Two Ocean Tankers’ vessels were held in Houthi-controlled Hodeidah, Yemen in 2016 due to a payment dispute. That dispute – for around US$19 million (excluding interest) – has now been decided by an interesting commercial court decision that highlights the importance of careful wording in demurrage provisions.


The claimant, Gunvor SA (the Seller), entered into a contract (the Sale Contract) in April 2015 with CruGas Yemen Ltd (and/or CruGas Ltd) (the Buyer) for the sale of gasoline in 12 monthly shipments CIF Hodeidah.

In order to fulfil the Sale Contract, the Seller had entered into a long-term contract of affreightment (CoA) with one of its group companies, Clearlake Shipping Pte Ltd (Clearlake), in January 2015. The CoA stated that, when the Seller needed a vessel, Clearlake would charter-in a vessel from the open market and then sub-charter her to the Seller “at cost”. In other words, the freight and demurrage rate from each charter would be incorporated into the CoA.

Several cargoes of gasoline were delivered to the Buyer without a major issue. However, problems arose under shipments on the Chang Hang Xian Feng (sub-chartered by the Seller around 10 July 2015), Ocean Mars (sub-chartered around 22 July 2015) and Hong Ze Hu (sub-chartered around 10 September 2015 and again around 10 February 2016).

The key issue was the Buyer’s failure to make the agreed pre-delivery payments for each shipment and also to pay outstanding demurrage. The Seller therefore refused to permit the vessels to discharge the gasoline at Hodeidah. While being held, the vessels incurred substantial demurrage (for example, the Hong Ze Hu was on demurrage for 261 days) and expenses such as anchorage fees and increased AWR premiums.

Eventually the Seller terminated the Sale Contract and issued a claim for around US$19 million plus interest. This comprised demurrage which had accrued under each of the three vessels, market losses in relation to the 55,000 tonnes of gasoline remaining on-board the Hong Ze Hu, and other expenses. The key issues which arose during the hearing (which the Buyer did not attend) are summarised below.


Who was the Buyer – CruGas Yemen Ltd (the first defendant) or CruGas Ltd, the party named in the Sale Contract (the second defendant)?

CruGas Yemen Ltd.

The Seller was “entirely unaware” that CruGas Ltd (a Cayman Islands company) existed: all of the pre-contract documents referred to CruGas Yemen Ltd and this made commercial sense.

Does the demurrage time-bar provision in the CoA operate in the Sale Contract?


The Sale Contract stated that demurrage was payable “as C/P rules”. In other words, the demurrage payable under the relevant charter should also be payable under the Sale Contract.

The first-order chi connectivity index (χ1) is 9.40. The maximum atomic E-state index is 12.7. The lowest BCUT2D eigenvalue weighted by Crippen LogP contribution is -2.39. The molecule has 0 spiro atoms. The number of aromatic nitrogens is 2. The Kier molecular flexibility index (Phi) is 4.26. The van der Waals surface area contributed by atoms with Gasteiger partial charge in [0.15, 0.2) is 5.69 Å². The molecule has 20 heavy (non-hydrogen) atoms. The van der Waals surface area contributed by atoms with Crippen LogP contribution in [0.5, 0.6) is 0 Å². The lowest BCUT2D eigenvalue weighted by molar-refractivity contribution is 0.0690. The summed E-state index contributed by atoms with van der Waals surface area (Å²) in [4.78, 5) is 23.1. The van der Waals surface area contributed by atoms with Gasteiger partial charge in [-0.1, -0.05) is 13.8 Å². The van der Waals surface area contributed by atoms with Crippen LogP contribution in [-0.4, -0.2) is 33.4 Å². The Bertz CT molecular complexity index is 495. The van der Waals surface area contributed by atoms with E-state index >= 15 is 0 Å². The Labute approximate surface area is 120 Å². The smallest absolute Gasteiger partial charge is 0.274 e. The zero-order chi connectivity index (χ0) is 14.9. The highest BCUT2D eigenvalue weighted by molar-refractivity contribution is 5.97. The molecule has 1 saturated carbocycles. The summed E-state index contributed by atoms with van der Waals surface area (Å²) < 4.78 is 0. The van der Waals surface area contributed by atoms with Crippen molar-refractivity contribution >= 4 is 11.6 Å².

The general rule is that, when a sales contract uses general words to incorporate demurrage provisions from a separate charter, those words will only incorporate terms concerning the substantive provisions of that charter relating to demurrage. In other words, the demurrage rate, and other provisions specifying how demurrage will accrue, will be incorporated. The ancillary terms, such as demurrage time-bars, will not be incorporated.

The reason is that when parties use general words, they intend to incorporate the substantive provisions of another contract, but not any other provisions.

This principle was laid down in OK Petroleum AB v. Vitol Energy SA [1995] 2 LLR 160.

Should the Sale Contract require the Seller to prove that the demurrage rates are “in line with the market rate”?


In order to imply such a term, it must be either necessary for the business efficacy of the Sale Contract or to give effect to the obvious (but unexpressed) intentions of the parties on the contract date. This reflects the courts’ reluctance to rewrite a contract which has been negotiated between parties of equal bargaining power.

The above guidance is useful but was unnecessary for the case (‘obiter’). The Seller provided expert evidence that the demurrage rates agreed between each vessel’s owner and Clearlake, and hence the rates relevant to the Sale Contract, were in line with the market rates (albeit there is no such thing as demurrage market rates, in the sense of published figures).

Must the Seller pay the demurrage to Clearlake before it claims it from the Buyer?


The general rule is that, when a sale contract incorporates the terms of a charter relating to demurrage, the obligation in the sale contract operates independently (not as an indemnity).

This principle is set out in Glencore Energy (UK) Ltd v. Sonol Israel (the “Team Anmaj”) [2011] 2 LLR 697.

Lessons learned

  1. Make sure that your contract reflects your intentions clearly. If you wish to incorporate a time-bar provision from a charter into a second contract, then you will need to refer to that time-bar provision in the second contract. Do not expect the courts to imply a term.
  2. Be aware that, if your contract incorporates the terms of a charter relating to demurrage, the obligation in your contract operates independently (not as an indemnity).
  3. Check that the full name of your counterpart is written in the contract (and that it is the name which you expected to see).